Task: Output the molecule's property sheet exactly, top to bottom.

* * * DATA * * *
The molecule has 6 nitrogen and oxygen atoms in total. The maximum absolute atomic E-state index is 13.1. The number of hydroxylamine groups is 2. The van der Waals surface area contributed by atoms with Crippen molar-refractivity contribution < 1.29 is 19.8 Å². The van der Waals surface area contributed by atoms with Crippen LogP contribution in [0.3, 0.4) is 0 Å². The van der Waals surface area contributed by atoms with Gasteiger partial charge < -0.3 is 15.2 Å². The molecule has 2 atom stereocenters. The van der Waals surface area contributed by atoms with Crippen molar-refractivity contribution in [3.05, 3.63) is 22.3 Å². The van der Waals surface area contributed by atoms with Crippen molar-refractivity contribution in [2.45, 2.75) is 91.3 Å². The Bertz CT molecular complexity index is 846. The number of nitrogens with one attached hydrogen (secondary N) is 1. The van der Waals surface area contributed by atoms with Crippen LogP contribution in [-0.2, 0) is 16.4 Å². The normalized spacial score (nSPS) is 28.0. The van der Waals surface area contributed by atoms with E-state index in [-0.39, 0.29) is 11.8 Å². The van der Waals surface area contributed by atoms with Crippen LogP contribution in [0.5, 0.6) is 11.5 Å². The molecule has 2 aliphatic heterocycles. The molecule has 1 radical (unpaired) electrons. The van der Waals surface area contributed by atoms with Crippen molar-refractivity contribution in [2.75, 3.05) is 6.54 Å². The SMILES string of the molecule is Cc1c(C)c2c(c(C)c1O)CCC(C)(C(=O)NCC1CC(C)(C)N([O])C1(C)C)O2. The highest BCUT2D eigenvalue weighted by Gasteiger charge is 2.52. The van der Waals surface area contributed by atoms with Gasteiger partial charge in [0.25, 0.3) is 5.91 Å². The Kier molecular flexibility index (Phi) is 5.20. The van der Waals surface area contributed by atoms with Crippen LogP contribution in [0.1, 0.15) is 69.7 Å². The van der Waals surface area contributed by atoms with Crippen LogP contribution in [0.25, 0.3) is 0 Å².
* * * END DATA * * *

The molecule has 6 nitrogen and oxygen atoms in total. The maximum absolute atomic E-state index is 13.1. The number of hydroxylamine groups is 2. The van der Waals surface area contributed by atoms with Crippen molar-refractivity contribution < 1.29 is 19.8 Å². The van der Waals surface area contributed by atoms with Crippen LogP contribution in [0.3, 0.4) is 0 Å². The van der Waals surface area contributed by atoms with Gasteiger partial charge < -0.3 is 15.2 Å². The molecule has 2 atom stereocenters. The van der Waals surface area contributed by atoms with Crippen molar-refractivity contribution in [3.05, 3.63) is 22.3 Å². The van der Waals surface area contributed by atoms with Crippen molar-refractivity contribution in [2.45, 2.75) is 91.3 Å². The Bertz CT molecular complexity index is 846. The number of nitrogens with one attached hydrogen (secondary N) is 1. The van der Waals surface area contributed by atoms with Crippen LogP contribution in [-0.2, 0) is 16.4 Å². The normalized spacial score (nSPS) is 28.0. The van der Waals surface area contributed by atoms with E-state index in [-0.39, 0.29) is 11.8 Å². The van der Waals surface area contributed by atoms with Crippen LogP contribution in [0.5, 0.6) is 11.5 Å². The molecule has 2 aliphatic heterocycles. The molecule has 1 radical (unpaired) electrons. The van der Waals surface area contributed by atoms with Crippen molar-refractivity contribution in [2.75, 3.05) is 6.54 Å². The SMILES string of the molecule is Cc1c(C)c2c(c(C)c1O)CCC(C)(C(=O)NCC1CC(C)(C)N([O])C1(C)C)O2. The highest BCUT2D eigenvalue weighted by Gasteiger charge is 2.52. The van der Waals surface area contributed by atoms with Gasteiger partial charge in [0.25, 0.3) is 5.91 Å². The Kier molecular flexibility index (Phi) is 5.20. The van der Waals surface area contributed by atoms with Crippen LogP contribution in [0.1, 0.15) is 69.7 Å². The van der Waals surface area contributed by atoms with Crippen LogP contribution in [0.25, 0.3) is 0 Å².